Karl Robert Kern
Ames - Karl Robert Kern, 96, of Ames, IA, passed away peacefully on September 2 at Green Hills Retirement Center.
A 31-year member of the Iowa State University faculty, under the name K. Robert, he came to Ames with his wife (deceased), Verna Lathrop Kern, native of Woodstock, IL, in March 1950 as a graduate assistant in the Extension Information Service. He joined that faculty in 1952, and he later chaired the department for 17 years.
Bob, as his friends knew him, also served four years as secretary and one year as chairman of the ISU Faculty Council, a principal advisory group to then-President W. Robert Parks, as well as serving as a member of the University Lectures Committee.
Bob was a member of the ISU Graduate College, retiring early (age 56) as Professor of Journalism and Mass Communication.
His other degree attainments were B.S., University of Illinois, followed by his work as a county extension agent (Decatur, IL) before coming to Iowa, and Ph.D, University of Wisconsin.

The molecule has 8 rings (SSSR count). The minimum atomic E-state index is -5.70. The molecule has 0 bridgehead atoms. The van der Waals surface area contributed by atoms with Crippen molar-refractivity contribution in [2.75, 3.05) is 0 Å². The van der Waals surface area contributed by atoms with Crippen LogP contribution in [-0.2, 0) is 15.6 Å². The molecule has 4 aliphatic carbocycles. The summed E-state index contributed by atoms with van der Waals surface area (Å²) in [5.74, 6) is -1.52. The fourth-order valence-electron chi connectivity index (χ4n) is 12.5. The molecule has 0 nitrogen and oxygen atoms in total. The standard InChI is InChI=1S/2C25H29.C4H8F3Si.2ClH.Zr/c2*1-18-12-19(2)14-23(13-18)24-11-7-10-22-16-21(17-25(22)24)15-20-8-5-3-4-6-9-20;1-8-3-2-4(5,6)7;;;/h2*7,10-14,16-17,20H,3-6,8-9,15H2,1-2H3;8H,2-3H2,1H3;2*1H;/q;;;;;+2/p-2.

Bob was born on New Year's Eve 1923 at Pittsfield, IL, third of three sons who lived to maturity—a younger sister, Mary Josephine, and brother, Walter, died in infancy. His parents were Karl S. and Pearl J. (Thomas) Kern. The two older brothers, Ralph and Fred lived to their high 80s, leaving between them Bob's one niece and six nephews. The death of Ralph's wife, Laverne (Hedrick), in 2007 ended 150 years of an unbroken line of the Kern family in Pittsfield, starting with the arrival of immigrant George Frederick Kern in 1857.
After seven years in Prairie School (in a one-room red-brick schoolhouse), Bob—as had his brothers, attended Pittsfield Community High School, graduating in 1941 as salutatorian of his class (and receiving his diploma from the hand of his father, then president of the school board).
The three sons were born in Pittsfield between 1919 and 1923. In 1927, the family bought a farm three miles southeast of Pittsfield on the Big Four Trail that led from Pittsfield to the village of Time. His father, a shrewd early adopter of the emerging technologies, paid for the farm in 10 years, despite the Great Depression that diminished the farm value by two-thirds—but not the mortgage.